More people, in other words, are at home: working from home, home-schooling, or on furlough. Commutes have been eliminated, clearing time early on weekday mornings. Many more viewers will be able to clear a few hours for live sport across the weekend. If there is anything Channel 4 is curious about when it comes to the value of the cricket-watching demographic – and in a series featuring India, there may be a good bit of upside – this is a strangely optimal scenario in which to experiment.
That said, whatever Channel 4’s positioning, this could be telling us more about an altogether bigger media player. Star Sports owner Disney was rumoured to have considered its own Disney+ subscription service for this series, most likely tying in with the British launch of the Star brand in the UK on 23rd February. That might yet happen – according to The Guardian, the deal with Channel 4 is non-exclusive.
Disney has the capacity to do something very interesting here. Star Sports also holds the worldwide rights to the Indian Premier League (IPL) until 2022 in another five-year deal – this one worth US$2.55 billion. It will not reach the end of an eight-year deal with the International Cricket Council (ICC) for its global events until 2023. Some of those are already sub-licensed elsewhere but that level of control makes Indian cricket an obvious test case for Disney+ as an international sports platform.
Even if those are not Disney’s intentions, the broadcast picture is being scrambled. Analysts have been warning for some time of an overheating traditional rights market, and some suggest the economics for global streaming platforms are not well served by local sports deals. Writing in the Financial Times this week, global media editor Alex Barker argued that Netflix would be better off using its US$17 billion annual content budget to buy a league outright than bidding for live TV contracts.
In the medium term, piecemeal trials remain the order of the day. For Amazon right now, opportunism is a feature, not a bug, as it collects rights to support its Prime membership plan. Smaller cricket deals are the thin end of a wedge it hopes can pry open an Indian streaming market in which Disney is ahead. However, if media conglomerates and tech giants do start buying globally at the top end of the market, that will set up new dynamics.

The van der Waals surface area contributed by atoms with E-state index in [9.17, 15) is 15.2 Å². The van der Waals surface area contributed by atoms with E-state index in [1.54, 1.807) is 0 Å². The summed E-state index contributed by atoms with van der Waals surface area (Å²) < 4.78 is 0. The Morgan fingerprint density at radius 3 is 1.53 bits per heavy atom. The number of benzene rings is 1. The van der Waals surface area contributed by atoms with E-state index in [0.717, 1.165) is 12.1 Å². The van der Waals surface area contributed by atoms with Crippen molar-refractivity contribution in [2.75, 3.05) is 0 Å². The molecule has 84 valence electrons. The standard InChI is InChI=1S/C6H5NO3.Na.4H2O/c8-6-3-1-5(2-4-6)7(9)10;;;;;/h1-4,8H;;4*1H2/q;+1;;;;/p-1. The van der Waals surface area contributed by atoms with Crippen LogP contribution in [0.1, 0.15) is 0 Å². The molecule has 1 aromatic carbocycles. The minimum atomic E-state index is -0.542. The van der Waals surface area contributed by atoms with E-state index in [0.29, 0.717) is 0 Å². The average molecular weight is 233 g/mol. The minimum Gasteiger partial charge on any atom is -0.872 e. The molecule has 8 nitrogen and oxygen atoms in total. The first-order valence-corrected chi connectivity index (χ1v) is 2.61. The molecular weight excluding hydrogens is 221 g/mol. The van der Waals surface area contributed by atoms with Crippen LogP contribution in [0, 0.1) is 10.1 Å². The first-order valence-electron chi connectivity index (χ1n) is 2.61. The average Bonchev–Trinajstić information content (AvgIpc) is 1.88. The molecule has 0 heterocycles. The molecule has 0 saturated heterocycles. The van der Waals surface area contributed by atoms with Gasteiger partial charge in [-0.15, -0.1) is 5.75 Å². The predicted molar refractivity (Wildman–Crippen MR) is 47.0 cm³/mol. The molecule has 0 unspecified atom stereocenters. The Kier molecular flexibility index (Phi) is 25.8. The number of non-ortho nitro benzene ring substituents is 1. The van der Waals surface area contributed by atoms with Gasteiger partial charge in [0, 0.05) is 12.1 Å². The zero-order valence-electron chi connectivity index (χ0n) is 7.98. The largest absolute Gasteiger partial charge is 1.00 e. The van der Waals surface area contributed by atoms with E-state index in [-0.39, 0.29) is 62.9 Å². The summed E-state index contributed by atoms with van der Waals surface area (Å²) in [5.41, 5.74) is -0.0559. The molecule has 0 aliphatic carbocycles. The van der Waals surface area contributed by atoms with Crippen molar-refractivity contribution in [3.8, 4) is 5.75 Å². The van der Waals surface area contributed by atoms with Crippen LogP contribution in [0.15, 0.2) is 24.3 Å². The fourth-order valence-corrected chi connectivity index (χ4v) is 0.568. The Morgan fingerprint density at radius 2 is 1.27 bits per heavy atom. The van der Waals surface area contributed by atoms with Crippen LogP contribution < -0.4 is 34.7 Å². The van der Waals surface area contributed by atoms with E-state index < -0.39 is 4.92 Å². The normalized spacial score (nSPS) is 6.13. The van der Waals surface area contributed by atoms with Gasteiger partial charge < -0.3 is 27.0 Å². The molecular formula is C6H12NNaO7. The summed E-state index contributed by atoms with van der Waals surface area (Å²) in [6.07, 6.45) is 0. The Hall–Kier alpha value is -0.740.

In that context, in some markets, partial free-to-air distribution partnerships could become more common. Fans might win out of this, if only sporadically. But broadcasters making bigger bets will likely be making fewer bets, while those making more will go smaller, more specific and more reactive. Test cricket for a nation kept indoors may only be the start.
For rights holders, outside a lucky few, things are going to get complicated. There are dangerous signs in the marketplace, not least the failure so far of French soccer’s Ligue 1 to replace its collapsed arrangement with Mediapro. There is growth to be found in the sports industry but it will need to be looked for, and that will take an agility and breadth of capabilities that not many sports bodies yet possess.
That is one of the functions of the private equity money circulating through sport. It is telling that the other left-field move of the week, and a more substantial one at that, was the €300 million Volleyball World joint venture between CVC and the FIVB. That level of investment promises rapid scale but will change priorities in other important ways. There will be adjustments, to say the least.
All this will be some way from the minds of English cricket followers as they cue Mambo No 5 on Channel 4, greeting the prospect of an unusual, unexpected national moment. Like a Test match, though, the contest is long and exacting, and there may be more going on than meets the eye.